From Jim O'Brien
November 08, 2019

A Time to Tear Down

Hi Friend,

As a rule most people think it's wrong to destroy. We hate to see the old building torn down even when it will be replaced by something modern and beautiful. We want to save the historic landmark.

I confess I can't stand to throw away old clothes. They've seen better days when the colors were vibrant and the elastic stretched tight. But now the sock drawer is filled with holey socks that sag around the ankles so the rag drawer gets replenished. Still, there's something unnatural about ripping apart a formerly good shirt or sheet so it can be used to clean the bathroom or polish the car.

It reminds us of a fundamental reality of life-everything is temporary. The exciting new car will eventually be crushed, the metal melted to be made into something better. And that's the key. Something better cannot be made until the old car is destroyed.

Solomon wrote that there is "a time to tear down and a time to build", (Eccl. 3:3). So understand from the time that you build the new house, with the latest technology, the granite counter tops and the heated sidewalks, that there will come a time to tear it down. A hundred years from now the average person will not want to live in the house of your dreams any more than you want to live in the house your great-grandfather built. Think of it, no electricity, no indoor plumbing, no insulation, no central heat or a/c. How could our grandparents have gotten excited about such a house?

Granddad's feather bed holds no appeal to a generation accustomed to a sleep number bed. If that is just a little discouraging, take heart-Solomon wrestled with the same reality. So he asked the natural question, "What does the worker gain from his toil?" (Eccl. 3:9)

Somebody invested his life working on an assembly line making feather beds and Model T Fords. What did the worker gain for all his trouble? The accountant whose eyes went dim working late into the night, missing time with the children, sacrificed a lot for something so transitory.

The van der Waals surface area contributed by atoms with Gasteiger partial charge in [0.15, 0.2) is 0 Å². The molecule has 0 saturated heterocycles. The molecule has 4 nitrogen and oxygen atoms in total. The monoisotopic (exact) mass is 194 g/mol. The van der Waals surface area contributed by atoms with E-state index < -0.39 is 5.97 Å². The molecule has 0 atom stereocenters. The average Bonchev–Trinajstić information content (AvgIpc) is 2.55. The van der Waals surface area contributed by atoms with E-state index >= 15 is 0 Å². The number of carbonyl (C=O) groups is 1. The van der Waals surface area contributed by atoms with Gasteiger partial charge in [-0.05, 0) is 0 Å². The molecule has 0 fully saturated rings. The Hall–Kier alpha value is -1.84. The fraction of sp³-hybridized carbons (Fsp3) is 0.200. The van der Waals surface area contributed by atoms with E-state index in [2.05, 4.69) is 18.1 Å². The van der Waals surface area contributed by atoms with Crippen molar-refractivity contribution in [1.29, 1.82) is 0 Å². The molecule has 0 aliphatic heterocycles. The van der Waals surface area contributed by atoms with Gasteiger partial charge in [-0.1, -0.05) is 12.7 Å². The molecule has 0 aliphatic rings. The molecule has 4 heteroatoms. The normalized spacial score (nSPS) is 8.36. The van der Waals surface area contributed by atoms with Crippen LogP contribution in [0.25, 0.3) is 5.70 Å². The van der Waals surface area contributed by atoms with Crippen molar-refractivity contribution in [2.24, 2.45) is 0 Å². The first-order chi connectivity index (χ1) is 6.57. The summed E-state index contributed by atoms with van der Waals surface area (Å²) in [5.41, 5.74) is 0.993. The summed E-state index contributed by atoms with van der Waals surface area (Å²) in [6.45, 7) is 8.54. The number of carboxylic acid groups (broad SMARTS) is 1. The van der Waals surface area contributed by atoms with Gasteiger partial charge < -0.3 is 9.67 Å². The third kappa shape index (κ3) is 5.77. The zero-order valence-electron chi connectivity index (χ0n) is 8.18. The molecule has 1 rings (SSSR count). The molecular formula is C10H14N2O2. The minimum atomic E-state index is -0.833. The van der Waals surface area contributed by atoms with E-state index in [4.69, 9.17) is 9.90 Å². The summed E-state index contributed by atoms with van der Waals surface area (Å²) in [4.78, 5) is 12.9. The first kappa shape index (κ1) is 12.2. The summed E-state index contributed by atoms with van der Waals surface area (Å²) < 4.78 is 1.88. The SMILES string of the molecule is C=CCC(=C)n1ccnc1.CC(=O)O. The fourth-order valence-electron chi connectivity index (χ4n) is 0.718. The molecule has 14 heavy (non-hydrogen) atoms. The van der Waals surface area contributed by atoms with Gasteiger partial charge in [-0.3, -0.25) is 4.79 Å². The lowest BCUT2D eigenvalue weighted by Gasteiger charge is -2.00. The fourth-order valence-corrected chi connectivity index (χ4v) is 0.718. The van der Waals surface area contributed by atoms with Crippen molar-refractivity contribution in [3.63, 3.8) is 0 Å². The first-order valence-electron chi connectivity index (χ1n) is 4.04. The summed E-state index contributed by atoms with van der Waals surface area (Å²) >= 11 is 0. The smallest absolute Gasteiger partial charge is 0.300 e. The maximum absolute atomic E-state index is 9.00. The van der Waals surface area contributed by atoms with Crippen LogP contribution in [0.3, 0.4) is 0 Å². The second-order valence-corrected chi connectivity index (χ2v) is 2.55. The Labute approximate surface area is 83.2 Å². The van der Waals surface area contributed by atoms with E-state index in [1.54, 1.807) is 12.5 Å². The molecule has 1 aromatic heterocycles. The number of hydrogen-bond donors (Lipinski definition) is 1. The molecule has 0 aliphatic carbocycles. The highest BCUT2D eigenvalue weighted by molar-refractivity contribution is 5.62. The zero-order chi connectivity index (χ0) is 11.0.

However valuable these "things" may have seemed at one time, all of them had to go. Some sooner than others.

The news is reporting terrible atrocities in foreign countries as mad dictators struggle to retain power amidst the poverty of their country. Soldiers have been sent into the streets to murder protestors.

Maybe God is thinking it's time for the tyrant to go. Surely there's something better to replace him. But, I'm not optimistic that the next dictator will be any better.

Economist Joseph Schumpeter coined the phrase "Creative Destruction." He pointed out that some businesses are outdated. The government should not intervene to save them. The free-market economy is a rational system that destroys the obsolete so something better can take its place. Maybe the free-market system contains Godly principles after all.

Surprisingly, the same principle applies to churches. Jesus told the religious authorities of His day, "the kingdom of God will be taken away from you and given to a people who will produce its fruit." (Matt. 21:43 NIV) Thank God for removing those men and their stifling systems so we could have access to the Savior. Something had to be destroyed before something better could be created.

Man may spend too much time trying to preserve existing structures. Even this earth will fade away.

The Prophet Isaiah talked about a time yet future when God will destroy what now exists for the purpose of creating a better world. "For I am about to create new heavens and a new earth; the former things shall not come to mind or be remembered. But, be glad and rejoice forever in what I am creating;" (Isaiah 65:17-18 NRSV).

Maybe Joseph Schumpeter learned about creative destruction from reading the Bible.

Until next time,

Jim O'Brien